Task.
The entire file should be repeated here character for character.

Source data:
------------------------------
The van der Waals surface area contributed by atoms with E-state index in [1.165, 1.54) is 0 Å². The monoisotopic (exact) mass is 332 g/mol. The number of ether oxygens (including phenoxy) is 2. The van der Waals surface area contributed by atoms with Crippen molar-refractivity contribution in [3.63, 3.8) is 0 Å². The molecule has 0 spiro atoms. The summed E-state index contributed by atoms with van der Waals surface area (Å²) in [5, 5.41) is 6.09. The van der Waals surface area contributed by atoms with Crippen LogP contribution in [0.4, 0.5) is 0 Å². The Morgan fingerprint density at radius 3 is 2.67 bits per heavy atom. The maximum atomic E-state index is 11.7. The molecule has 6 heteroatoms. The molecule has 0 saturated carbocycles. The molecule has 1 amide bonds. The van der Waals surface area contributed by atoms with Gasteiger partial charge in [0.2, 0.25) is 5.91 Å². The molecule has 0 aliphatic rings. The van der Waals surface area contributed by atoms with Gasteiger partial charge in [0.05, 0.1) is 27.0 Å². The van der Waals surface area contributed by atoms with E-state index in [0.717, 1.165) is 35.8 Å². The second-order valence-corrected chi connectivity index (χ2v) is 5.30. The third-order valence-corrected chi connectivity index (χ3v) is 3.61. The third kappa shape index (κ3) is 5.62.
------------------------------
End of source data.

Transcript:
The van der Waals surface area contributed by atoms with E-state index in [1.165, 1.54) is 0 Å². The monoisotopic (exact) mass is 332 g/mol. The number of ether oxygens (including phenoxy) is 2. The van der Waals surface area contributed by atoms with Crippen molar-refractivity contribution in [3.63, 3.8) is 0 Å². The molecule has 0 spiro atoms. The summed E-state index contributed by atoms with van der Waals surface area (Å²) in [5, 5.41) is 6.09. The van der Waals surface area contributed by atoms with Crippen LogP contribution in [0.4, 0.5) is 0 Å². The Morgan fingerprint density at radius 3 is 2.67 bits per heavy atom. The maximum atomic E-state index is 11.7. The molecule has 6 heteroatoms. The molecule has 0 saturated carbocycles. The molecule has 1 amide bonds. The van der Waals surface area contributed by atoms with Gasteiger partial charge in [0.2, 0.25) is 5.91 Å². The molecule has 0 aliphatic rings. The van der Waals surface area contributed by atoms with Gasteiger partial charge in [0.05, 0.1) is 27.0 Å². The van der Waals surface area contributed by atoms with E-state index in [0.717, 1.165) is 35.8 Å². The second-order valence-corrected chi connectivity index (χ2v) is 5.30. The third-order valence-corrected chi connectivity index (χ3v) is 3.61. The third kappa shape index (κ3) is 5.62.